Maybe AT&T Really Should Limit iPhone Sales

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Is it just me, or is it not morally wrong for a company to sell products it can't support? I mean, if AT&T is unable to provide good iPhone service in New York City, shouldn't it stop selling the iPhone there?

I am writing this in response to the "if only they could have been true" rumors surrounding the temporary unavailability of iPhones to New York customers on AT&T's Web site.

One of the first explanations--guesses, really--was that AT&T had taken the action to help prop-up its NYC data service, which is perpetually slammed by iPhone users.

I think the rumor was such a good idea that it's something AT&T should seriously consider. And not just in NYC.

Limiting sales might be the best thing AT&T could do to address the service mess iPhone data usage seems to have created. And if it works in New York, can San Francisco, that other hotbed of the AT&T customer rebellion, be far behind?

If AT&T cannot meet demand for data service in these two digital capitals, stopping additional sales seems like the only thing to do until network build-out and other technical changes can improve the situation.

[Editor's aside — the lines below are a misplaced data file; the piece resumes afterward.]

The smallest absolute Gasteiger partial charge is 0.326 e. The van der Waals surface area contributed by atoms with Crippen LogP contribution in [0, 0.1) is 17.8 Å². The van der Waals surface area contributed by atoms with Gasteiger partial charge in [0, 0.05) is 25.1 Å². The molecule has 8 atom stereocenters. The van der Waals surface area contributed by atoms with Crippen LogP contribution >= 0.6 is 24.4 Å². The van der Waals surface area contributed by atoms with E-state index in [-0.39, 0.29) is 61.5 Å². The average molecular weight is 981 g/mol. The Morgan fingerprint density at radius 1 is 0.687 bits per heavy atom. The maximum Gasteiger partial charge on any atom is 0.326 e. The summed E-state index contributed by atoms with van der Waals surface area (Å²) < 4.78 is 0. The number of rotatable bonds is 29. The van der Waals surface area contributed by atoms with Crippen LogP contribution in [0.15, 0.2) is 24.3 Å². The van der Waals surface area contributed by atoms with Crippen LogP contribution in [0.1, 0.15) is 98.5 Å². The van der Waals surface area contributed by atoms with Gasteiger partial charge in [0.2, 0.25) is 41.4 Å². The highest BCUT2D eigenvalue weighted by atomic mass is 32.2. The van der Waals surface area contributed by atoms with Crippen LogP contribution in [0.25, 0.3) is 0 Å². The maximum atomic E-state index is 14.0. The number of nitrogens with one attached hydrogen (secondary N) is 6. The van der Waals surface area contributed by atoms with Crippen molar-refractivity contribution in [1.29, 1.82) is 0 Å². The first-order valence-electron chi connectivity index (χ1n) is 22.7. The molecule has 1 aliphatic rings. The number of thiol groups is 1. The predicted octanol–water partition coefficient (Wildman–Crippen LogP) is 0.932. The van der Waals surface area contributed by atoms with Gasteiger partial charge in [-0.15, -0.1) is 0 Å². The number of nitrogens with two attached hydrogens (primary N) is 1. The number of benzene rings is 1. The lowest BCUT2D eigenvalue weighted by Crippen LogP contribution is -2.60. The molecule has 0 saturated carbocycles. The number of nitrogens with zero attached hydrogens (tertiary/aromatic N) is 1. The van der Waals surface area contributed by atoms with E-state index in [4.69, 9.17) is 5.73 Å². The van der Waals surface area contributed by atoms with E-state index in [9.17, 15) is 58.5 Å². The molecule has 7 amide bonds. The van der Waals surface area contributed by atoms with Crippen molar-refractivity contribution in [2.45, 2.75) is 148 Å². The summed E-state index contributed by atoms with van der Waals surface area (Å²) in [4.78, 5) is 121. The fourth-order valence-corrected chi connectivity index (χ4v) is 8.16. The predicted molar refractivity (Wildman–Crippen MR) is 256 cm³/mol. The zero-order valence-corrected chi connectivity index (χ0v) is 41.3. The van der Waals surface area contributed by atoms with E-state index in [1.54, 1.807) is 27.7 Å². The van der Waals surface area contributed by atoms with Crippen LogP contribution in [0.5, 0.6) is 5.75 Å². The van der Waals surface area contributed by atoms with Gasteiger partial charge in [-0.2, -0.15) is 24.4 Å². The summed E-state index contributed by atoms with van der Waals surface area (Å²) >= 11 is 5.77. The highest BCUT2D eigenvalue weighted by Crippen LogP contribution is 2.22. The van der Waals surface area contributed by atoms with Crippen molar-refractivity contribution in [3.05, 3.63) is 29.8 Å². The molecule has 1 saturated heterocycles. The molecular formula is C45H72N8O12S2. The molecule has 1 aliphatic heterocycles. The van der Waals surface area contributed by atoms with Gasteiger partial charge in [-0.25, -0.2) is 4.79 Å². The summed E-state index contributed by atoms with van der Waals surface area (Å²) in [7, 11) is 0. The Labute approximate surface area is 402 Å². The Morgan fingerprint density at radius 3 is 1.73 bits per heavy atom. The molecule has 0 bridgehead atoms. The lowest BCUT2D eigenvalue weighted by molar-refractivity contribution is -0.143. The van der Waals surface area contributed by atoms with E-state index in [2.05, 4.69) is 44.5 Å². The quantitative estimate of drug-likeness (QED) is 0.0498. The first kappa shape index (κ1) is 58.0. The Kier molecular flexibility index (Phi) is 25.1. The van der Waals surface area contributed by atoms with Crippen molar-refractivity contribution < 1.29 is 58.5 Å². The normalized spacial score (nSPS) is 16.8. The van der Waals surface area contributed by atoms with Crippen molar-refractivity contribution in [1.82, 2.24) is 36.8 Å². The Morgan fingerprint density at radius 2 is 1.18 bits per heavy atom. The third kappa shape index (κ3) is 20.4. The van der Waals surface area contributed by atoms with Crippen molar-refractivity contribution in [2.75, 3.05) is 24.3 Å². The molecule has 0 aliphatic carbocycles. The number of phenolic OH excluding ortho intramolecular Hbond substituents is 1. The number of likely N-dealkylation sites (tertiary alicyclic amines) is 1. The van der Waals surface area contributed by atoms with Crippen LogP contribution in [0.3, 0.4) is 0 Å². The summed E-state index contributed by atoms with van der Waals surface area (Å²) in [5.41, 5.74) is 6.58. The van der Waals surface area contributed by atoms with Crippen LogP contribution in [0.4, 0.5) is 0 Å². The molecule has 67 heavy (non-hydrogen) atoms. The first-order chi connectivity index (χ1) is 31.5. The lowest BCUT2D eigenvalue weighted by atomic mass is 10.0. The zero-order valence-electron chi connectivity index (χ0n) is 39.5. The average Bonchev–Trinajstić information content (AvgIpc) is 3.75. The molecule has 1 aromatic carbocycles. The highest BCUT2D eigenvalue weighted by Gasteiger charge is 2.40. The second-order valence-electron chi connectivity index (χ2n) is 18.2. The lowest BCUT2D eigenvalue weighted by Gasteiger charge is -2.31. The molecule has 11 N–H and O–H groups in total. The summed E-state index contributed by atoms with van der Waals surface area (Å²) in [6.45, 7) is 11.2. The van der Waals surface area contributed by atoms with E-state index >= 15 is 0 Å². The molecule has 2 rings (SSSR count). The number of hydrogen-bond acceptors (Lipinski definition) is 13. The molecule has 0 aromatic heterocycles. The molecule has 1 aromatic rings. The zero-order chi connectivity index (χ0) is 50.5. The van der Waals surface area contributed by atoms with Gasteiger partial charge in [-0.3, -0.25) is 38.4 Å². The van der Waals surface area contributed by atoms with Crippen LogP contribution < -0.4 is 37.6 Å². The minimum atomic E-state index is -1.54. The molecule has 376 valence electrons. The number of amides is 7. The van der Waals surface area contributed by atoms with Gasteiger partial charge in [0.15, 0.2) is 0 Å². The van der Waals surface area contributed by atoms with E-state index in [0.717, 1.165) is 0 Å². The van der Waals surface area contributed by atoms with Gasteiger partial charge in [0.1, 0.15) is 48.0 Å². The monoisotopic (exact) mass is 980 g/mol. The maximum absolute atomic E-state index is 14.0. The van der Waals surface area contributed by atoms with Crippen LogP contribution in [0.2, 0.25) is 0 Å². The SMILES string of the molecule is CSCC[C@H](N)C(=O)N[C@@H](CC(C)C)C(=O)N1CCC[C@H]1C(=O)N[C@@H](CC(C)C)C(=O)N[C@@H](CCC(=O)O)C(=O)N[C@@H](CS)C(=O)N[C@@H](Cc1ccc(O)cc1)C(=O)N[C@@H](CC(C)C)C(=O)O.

Sure, it's a brute force approach, but at least service wouldn't continue to decline a smidgen every time a new iPhone is sold in NY or SF. Improving AT&T's reputation in those two markets would also do wonders for its reputation nationally.

I live about 60 miles from San Francisco and really can't complain about my iPhone service. Sure, I get occasional dropped calls, but not huge numbers of them. My 3G data service works when I need it, and there are an increasing number of free hotspots around the city where I live. Overall, I am a happy customer.

I am not saying AT&T doesn't deserve the knocks it gets, especially when the company seems almost to go out of its way upset people. But, if the carrier were to actually address the "demand" side of iPhone data service supply and demand, it would be a good thing for current customers.

David Coursey has been writing about technology products and companies for more than 25 years. He tweets as @techinciter and may be contacted via his Web site.

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